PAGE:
Origin of fervent
Examples from the Web for fervently
Of course, Nienstedt is one of the most fervently anti-gay religious figures around.The Anti-Gay Archbishop Who Can’t Stay Out of Trouble|Olivia Nuzzi|July 6, 2014|DAILY BEAST
Wilson fervently supported Prop 187, which was approved by voters the same day he was approved for another term as governor.Inside California's Crazy Race To Be The GOP Gubernatorial Candidate|Olivia Nuzzi|May 30, 2014|DAILY BEAST
Leaning heavily against the door, he fervently sought her lips with his own.50 Shades of Fall TV: New Girl, Scandal, and More Television Fan Fiction|Amy Zimmerman|October 16, 2013|DAILY BEAST
The girl pressed up against my elbow is fervently reading Tehilim (Psalms) by the light of her phone.Attending Rabbi Ovadia Yosef’s Funeral as a Secular Jewish Woman|Michelle Bubis|October 9, 2013|DAILY BEAST
The novel is an artifact, which is why antiquarians cling to it so fervently.
In the interior of their abode, they occupy themselves with feminine tasks, and fervently perform the rites of their religion.The Smuggler Chief|Gustave Aimard
Even to Padre Libertad, whom he had so fervently cursed the day before, he was at last gracious.For the Soul of Rafael|Marah Ellis Ryan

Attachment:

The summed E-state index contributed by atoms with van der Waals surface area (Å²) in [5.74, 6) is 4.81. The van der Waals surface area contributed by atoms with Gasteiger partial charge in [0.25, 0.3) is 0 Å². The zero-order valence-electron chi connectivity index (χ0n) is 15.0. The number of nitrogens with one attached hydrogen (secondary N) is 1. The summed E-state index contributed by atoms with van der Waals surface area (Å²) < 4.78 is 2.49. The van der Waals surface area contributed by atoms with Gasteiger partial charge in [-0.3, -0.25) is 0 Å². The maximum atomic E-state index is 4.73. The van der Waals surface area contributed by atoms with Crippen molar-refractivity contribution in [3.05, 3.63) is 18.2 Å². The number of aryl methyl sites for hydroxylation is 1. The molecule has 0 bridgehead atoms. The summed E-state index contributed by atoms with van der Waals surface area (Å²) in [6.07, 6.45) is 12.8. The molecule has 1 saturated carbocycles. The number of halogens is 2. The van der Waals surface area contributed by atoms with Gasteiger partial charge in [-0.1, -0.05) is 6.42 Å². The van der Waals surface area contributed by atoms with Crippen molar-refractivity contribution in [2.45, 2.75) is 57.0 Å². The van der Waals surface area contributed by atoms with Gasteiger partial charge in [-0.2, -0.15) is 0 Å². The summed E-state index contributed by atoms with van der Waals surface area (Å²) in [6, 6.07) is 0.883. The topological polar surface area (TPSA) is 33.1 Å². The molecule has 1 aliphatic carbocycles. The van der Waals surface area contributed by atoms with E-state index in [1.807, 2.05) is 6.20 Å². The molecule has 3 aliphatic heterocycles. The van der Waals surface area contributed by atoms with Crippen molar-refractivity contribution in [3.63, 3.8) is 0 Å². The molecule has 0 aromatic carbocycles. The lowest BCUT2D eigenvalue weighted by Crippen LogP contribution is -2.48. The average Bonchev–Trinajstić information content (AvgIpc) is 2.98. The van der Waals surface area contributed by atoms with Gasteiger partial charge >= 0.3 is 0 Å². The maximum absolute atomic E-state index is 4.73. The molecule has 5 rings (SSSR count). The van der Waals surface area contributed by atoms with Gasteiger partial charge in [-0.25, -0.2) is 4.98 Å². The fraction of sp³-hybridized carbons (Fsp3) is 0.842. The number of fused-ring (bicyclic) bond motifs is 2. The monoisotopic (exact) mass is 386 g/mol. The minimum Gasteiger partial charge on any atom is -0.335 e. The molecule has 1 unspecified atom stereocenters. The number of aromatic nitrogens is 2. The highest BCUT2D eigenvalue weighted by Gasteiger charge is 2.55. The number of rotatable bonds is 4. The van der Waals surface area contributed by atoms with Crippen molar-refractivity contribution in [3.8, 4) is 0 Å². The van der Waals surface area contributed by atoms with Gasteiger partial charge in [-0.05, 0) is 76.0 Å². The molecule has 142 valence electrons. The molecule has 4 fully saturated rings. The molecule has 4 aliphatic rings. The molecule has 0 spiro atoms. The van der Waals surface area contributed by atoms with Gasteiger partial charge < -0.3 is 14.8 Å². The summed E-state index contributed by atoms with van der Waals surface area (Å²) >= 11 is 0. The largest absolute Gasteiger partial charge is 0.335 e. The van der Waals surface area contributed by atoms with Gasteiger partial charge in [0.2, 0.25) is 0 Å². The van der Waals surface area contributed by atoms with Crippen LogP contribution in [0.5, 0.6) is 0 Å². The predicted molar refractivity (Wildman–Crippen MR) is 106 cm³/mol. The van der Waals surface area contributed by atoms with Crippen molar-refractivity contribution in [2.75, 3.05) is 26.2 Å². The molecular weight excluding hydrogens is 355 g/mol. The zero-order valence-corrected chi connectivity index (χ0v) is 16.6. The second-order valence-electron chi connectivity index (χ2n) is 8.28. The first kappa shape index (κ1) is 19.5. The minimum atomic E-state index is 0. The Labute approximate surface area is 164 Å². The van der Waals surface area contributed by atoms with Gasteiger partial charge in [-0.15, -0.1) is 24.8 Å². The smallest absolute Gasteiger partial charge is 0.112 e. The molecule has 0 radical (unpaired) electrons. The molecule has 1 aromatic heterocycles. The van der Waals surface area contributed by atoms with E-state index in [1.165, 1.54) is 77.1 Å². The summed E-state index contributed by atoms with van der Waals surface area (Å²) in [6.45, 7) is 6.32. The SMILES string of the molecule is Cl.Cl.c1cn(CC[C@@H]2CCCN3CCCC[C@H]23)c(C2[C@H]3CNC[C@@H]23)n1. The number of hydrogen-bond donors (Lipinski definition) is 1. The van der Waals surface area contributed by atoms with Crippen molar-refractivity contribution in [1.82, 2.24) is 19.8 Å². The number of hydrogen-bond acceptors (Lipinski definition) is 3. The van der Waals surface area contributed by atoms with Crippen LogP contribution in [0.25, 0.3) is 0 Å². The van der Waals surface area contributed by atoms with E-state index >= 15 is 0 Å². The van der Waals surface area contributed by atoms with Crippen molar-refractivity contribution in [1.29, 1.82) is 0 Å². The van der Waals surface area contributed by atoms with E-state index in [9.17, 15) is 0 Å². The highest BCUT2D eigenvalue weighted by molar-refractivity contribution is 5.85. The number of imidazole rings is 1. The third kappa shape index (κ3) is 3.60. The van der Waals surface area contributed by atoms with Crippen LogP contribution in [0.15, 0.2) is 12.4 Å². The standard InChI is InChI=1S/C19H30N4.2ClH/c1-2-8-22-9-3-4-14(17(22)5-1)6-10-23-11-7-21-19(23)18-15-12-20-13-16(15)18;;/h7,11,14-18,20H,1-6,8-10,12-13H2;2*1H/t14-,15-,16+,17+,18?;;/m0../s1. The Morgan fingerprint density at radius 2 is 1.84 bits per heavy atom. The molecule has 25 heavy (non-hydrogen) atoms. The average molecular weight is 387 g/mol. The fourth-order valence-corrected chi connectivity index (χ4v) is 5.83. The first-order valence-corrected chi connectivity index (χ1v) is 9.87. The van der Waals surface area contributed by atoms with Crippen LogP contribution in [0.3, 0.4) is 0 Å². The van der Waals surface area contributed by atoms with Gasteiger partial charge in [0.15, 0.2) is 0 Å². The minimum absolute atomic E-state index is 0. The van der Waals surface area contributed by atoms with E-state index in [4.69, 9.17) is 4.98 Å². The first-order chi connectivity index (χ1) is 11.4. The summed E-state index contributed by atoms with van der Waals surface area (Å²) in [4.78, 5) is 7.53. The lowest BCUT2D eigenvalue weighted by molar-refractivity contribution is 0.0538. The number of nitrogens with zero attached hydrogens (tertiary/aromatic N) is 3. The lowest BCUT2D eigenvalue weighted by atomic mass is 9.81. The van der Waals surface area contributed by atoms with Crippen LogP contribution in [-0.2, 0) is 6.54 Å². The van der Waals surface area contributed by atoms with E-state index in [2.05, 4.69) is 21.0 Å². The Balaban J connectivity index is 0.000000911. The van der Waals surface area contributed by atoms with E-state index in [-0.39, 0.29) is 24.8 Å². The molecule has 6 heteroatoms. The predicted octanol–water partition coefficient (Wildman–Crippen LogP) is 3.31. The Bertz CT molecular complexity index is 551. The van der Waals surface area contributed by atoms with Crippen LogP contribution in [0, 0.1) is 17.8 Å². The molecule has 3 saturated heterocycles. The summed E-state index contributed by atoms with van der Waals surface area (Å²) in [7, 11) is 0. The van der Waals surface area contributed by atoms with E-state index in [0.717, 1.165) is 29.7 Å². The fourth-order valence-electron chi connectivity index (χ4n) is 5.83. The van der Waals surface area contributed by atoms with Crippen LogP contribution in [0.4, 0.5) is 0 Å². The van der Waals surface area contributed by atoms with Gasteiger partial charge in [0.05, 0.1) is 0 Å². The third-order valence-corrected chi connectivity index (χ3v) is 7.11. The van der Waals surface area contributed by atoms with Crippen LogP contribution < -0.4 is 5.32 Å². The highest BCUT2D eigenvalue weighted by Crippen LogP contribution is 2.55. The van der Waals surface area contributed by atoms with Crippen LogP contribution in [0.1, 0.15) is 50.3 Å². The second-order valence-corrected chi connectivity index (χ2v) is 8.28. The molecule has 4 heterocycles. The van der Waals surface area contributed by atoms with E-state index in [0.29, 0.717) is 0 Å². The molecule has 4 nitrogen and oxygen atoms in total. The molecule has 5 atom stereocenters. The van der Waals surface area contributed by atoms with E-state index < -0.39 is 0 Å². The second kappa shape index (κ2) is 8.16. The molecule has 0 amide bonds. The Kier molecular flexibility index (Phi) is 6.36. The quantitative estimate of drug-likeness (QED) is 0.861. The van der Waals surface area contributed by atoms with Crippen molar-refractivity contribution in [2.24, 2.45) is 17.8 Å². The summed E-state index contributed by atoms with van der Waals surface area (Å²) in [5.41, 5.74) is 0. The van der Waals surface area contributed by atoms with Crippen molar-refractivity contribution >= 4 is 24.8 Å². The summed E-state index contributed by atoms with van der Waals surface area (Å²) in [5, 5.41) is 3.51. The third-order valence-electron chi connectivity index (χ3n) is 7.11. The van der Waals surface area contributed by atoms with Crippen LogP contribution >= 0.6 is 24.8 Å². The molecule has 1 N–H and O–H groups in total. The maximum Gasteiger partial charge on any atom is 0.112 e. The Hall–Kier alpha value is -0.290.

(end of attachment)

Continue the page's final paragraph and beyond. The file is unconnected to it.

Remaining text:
Androvsky was still at heart a monk, and she was a fervently religious woman.The World's Greatest Books, Volume V.|Arthur Mee and J.A. Hammerton, Eds.
“Nobody knows how sure I am of it, and nobody knows how I have looked forward to this for years,” said the other, fervently.The Debtor|Mary E. Wilkins Freeman
"May I be all you would have me, and much more," he said fervently, and his voice shook in the short speech.In The Palace Of The King|F. Marion Crawford
British Dictionary definitions for fervently
Word Origin for fervent
Word Origin and History for fervently
mid-14c., from Old French fervent, from Latin ferventem (nominative fervens) "boiling, hot, glowing," figuratively "violent, impetuous, furious," present participle of fervere "to boil, glow," from PIE root *bhreue- (see brew). The figurative sense of "impassioned" is first attested c.1400. Related: Fervency; fervently.